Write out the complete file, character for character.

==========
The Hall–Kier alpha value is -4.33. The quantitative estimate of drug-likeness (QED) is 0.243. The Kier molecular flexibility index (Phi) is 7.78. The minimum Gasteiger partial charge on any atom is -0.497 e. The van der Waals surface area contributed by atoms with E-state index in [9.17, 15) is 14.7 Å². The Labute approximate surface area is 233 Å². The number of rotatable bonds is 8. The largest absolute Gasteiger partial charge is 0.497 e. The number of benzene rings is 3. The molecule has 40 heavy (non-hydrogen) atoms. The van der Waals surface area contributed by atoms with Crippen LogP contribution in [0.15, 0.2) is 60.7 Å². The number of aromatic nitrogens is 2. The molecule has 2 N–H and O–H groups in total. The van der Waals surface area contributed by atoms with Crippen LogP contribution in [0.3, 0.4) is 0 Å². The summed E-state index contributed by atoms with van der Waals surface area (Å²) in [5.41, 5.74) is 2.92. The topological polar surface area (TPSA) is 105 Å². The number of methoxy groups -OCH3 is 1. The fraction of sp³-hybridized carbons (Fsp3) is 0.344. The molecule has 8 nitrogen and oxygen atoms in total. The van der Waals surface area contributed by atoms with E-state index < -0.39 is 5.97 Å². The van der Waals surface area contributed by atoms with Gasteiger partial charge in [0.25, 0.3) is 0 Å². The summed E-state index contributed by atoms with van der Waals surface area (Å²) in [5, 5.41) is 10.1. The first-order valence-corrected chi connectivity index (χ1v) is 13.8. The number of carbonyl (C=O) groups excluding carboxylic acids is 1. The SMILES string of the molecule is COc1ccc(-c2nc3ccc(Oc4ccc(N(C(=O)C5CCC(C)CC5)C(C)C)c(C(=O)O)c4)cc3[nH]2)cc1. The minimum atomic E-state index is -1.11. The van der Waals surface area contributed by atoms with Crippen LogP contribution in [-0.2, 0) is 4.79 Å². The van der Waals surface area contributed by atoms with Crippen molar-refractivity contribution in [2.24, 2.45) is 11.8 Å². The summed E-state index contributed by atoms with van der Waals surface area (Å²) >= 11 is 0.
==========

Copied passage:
The Hall–Kier alpha value is -4.33. The quantitative estimate of drug-likeness (QED) is 0.243. The Kier molecular flexibility index (Phi) is 7.78. The minimum Gasteiger partial charge on any atom is -0.497 e. The van der Waals surface area contributed by atoms with E-state index in [9.17, 15) is 14.7 Å². The Labute approximate surface area is 233 Å². The number of rotatable bonds is 8. The largest absolute Gasteiger partial charge is 0.497 e. The number of benzene rings is 3. The molecule has 40 heavy (non-hydrogen) atoms. The van der Waals surface area contributed by atoms with Crippen LogP contribution in [0.15, 0.2) is 60.7 Å². The number of aromatic nitrogens is 2. The molecule has 2 N–H and O–H groups in total. The van der Waals surface area contributed by atoms with Crippen LogP contribution in [0.3, 0.4) is 0 Å². The summed E-state index contributed by atoms with van der Waals surface area (Å²) in [5.41, 5.74) is 2.92. The topological polar surface area (TPSA) is 105 Å². The number of methoxy groups -OCH3 is 1. The fraction of sp³-hybridized carbons (Fsp3) is 0.344. The molecule has 8 nitrogen and oxygen atoms in total. The van der Waals surface area contributed by atoms with E-state index < -0.39 is 5.97 Å². The van der Waals surface area contributed by atoms with Gasteiger partial charge in [0.25, 0.3) is 0 Å². The summed E-state index contributed by atoms with van der Waals surface area (Å²) in [5, 5.41) is 10.1. The first-order valence-corrected chi connectivity index (χ1v) is 13.8. The number of carbonyl (C=O) groups excluding carboxylic acids is 1. The SMILES string of the molecule is COc1ccc(-c2nc3ccc(Oc4ccc(N(C(=O)C5CCC(C)CC5)C(C)C)c(C(=O)O)c4)cc3[nH]2)cc1. The minimum atomic E-state index is -1.11. The van der Waals surface area contributed by atoms with Crippen LogP contribution in [-0.2, 0) is 4.79 Å². The van der Waals surface area contributed by atoms with Crippen molar-refractivity contribution in [2.24, 2.45) is 11.8 Å². The summed E-state index contributed by atoms with van der Waals surface area (Å²) >= 11 is 0.